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The Nuptial Nature of the Church

By John Mallon
© 1996, 2005 by John Mallon
Catholic Online

Would you rather be born and grow up in a “corporate entity” or in a happy home—in a big happy family issuing from parents who are crazy about each other—madly in love—in a happy marriage? I would prefer the latter. A staggering misunderstanding about the nature of the Church has been brewing for a long time now with this question at stake. It has been illustrated most plainly in the rebellion of those demanding a female priesthood. It is easy to understand why they are upset if they view the Church as a political or corporate body like General Motors or IBM. This erroneous view of the Church is a case of bad ecclesiology, which emerged in the social revolution of the 60s when the Church was wrongly lumped in with what was then contemptuously referred to as the “establishment.” Many people still hold this false view of the Church as a huge, heartless, top-heavy bureaucracy, uncaring and out of touch with “the people.”

Great advances have been made in our time in women’s equality in employment opportunities and appropriate respect in the workplace. So if our view of the Church is based on this model it is easy to understand the dismay of women at their exclusion from the ordained priesthood. But it is an erroneous view of the priesthood to see it as some sort of executive, or “power” position, or, on the other hand, that of a mere functionary.

Certainly a woman could don vestments (just as she can don a business suit) and speak the words and juggle cruets, but there is more than mere gestures occurring in the Mass and sacraments. Much more. The Church is not based on the model of corporate business structure nor is it based on the model of the human family; rather the human family is based on Christ’s relationship to the Church. That is, The Second Person of the Holy Trinity and His relation to creation came first. Families, like the Church, are not “gender neutral” (nor, for that matter, is anything else).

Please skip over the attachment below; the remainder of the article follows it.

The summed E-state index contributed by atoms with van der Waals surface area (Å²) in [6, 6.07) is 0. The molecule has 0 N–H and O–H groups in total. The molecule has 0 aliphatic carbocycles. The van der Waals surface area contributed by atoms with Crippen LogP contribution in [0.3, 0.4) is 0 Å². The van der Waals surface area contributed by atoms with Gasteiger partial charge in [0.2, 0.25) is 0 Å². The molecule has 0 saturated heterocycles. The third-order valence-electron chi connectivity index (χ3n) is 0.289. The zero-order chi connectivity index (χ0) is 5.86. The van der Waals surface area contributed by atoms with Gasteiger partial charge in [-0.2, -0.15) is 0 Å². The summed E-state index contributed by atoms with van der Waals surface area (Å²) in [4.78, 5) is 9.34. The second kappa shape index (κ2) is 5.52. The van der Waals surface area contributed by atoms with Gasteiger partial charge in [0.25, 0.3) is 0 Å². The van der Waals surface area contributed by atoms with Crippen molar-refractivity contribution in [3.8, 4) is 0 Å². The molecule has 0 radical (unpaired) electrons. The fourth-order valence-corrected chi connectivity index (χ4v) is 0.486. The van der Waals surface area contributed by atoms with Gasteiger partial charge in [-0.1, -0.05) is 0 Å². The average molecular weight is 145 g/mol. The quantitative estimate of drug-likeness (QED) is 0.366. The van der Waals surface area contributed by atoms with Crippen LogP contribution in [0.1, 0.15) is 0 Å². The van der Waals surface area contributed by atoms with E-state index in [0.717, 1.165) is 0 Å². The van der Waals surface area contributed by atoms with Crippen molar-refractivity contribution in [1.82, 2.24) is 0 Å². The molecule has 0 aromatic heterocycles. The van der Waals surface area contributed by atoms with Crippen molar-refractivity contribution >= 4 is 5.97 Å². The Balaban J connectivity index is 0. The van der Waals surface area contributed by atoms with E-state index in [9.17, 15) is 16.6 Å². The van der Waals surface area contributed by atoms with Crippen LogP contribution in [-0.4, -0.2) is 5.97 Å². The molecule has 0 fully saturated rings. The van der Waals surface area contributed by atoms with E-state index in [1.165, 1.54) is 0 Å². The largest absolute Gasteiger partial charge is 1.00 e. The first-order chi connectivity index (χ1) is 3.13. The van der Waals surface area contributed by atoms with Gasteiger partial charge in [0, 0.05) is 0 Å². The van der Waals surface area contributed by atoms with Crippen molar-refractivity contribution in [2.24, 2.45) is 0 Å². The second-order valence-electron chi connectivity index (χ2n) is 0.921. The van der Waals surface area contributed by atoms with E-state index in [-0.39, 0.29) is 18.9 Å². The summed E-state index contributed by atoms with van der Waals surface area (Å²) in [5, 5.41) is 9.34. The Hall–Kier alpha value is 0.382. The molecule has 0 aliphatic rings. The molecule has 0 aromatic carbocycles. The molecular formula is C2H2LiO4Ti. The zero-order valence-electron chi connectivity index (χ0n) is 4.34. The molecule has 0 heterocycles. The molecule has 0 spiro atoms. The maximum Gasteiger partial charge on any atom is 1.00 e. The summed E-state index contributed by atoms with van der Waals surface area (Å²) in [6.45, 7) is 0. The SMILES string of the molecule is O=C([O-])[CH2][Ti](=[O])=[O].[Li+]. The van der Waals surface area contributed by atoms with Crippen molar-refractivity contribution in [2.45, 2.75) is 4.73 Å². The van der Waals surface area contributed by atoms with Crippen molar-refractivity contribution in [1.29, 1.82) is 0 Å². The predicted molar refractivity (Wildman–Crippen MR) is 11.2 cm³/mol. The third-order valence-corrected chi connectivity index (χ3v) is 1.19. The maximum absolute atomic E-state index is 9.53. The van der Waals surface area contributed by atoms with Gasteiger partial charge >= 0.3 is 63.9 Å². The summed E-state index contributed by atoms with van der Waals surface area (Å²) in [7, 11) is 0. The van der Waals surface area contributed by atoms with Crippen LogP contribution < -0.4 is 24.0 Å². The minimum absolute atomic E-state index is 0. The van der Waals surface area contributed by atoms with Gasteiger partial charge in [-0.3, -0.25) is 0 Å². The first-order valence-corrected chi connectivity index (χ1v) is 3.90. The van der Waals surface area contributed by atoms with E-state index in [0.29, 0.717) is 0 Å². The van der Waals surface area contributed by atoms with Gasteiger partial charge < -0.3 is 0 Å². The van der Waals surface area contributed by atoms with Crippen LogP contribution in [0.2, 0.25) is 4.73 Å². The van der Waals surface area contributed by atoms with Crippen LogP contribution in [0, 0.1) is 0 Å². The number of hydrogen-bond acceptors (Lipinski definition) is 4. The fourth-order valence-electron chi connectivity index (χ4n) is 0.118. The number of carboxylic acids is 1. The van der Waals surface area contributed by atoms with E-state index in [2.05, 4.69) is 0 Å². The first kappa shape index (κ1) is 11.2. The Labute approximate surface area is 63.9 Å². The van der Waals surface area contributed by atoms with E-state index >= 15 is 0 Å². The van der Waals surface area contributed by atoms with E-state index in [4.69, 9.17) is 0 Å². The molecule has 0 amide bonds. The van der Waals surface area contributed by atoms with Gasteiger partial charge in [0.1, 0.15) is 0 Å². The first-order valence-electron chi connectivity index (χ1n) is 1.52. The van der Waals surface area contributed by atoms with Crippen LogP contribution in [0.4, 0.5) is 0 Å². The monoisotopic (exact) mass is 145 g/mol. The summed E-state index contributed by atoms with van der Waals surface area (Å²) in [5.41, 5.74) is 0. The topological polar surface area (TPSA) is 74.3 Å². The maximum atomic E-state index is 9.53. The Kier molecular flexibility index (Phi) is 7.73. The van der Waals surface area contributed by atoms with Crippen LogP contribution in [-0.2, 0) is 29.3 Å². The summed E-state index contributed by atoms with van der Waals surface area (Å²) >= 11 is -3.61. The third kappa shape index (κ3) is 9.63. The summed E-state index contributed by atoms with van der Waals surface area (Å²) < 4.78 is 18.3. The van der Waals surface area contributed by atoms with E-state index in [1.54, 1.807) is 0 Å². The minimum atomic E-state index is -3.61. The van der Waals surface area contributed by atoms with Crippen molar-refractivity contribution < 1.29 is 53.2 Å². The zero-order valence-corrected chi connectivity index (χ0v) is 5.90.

Families have mothers and fathers, sons and daughters, husbands and wives, brothers and sisters. The sex of a person in a family matters in a way it does not matter in the corporate, or business world. No one would ever question the importance of a woman’s role in a family, or view it as being of secondary importance. Mom is needed, she is crucial. She is not dad but different from dad, and has a different role to play which is indispensable. (But don’t take my word for it, ask any two-year-old.) The Church, far from being a bloodless institution, is a living breathing organism, the Body of Christ. She is Christ’s Bride.

From the very beginning Scripture has spoken of God’s people in very tender terms. We see the pain of God when His people are unfaithful in the Old Testament, where Scripture speaks of the “harlotry” of God’s people, while He still yearns to receive them back and heal them and tenderly restore them. In the New Testament, bridal imagery is constantly employed, by John the Baptist for instance, and in the Book of Revelation. The events at the wedding at Cana have strong symbolic significance as Jesus performs His first miracle. It is no accident that this miracle, with its strongly Eucharistic implications, takes place at a wedding.

Browsing through the Catechism of the Catholic Church I came across the section on liturgy. It struck me that it does not take up space detailing the rubrics of the Mass, as important as they are, but rather it speaks of it in terms of the great Wedding Feast of the Lamb in Revelation, Chapter 20. It speaks of how every Mass is a participation in that. The Church is not a boring corporate structure but a dazzling royal wedding! Every Eucharist is a wedding night, where Jesus the Bridegroom gives himself to us, His Bride, Body and Blood, Soul and Divinity, and where we offer ourselves unreservedly, as a bride, to Him. This is a consummation. It is a participation in Christ’s sacrifice for us on Calvary and in the consummation of all things in Heaven depicted in Revelation 20. Christ is the High Priest and Bridegroom.

Rather than holding an “executive job,” the priest acts in Christ’s place as the Bridegroom in the celebration of the Eucharist, the Eternal Wedding Feast, here, in time. The spiritual life is a courtship. Priesthood is not a job, like a corporate executive position which a woman could attain by breaking through the glass ceiling. The Church is female, a family, a home, a bride, a mother, not a business.

We do not have female bridegrooms. We do not have female husbands. We do not have male maids of honor or bridesmaids. This is precisely the principle of the male-only priesthood. The priesthood is a husbanding role and fathering role to the Church, and also follows the Biblical principle of male headship in the family, which must be sacrificial, not self-seeking, domineering, or ...

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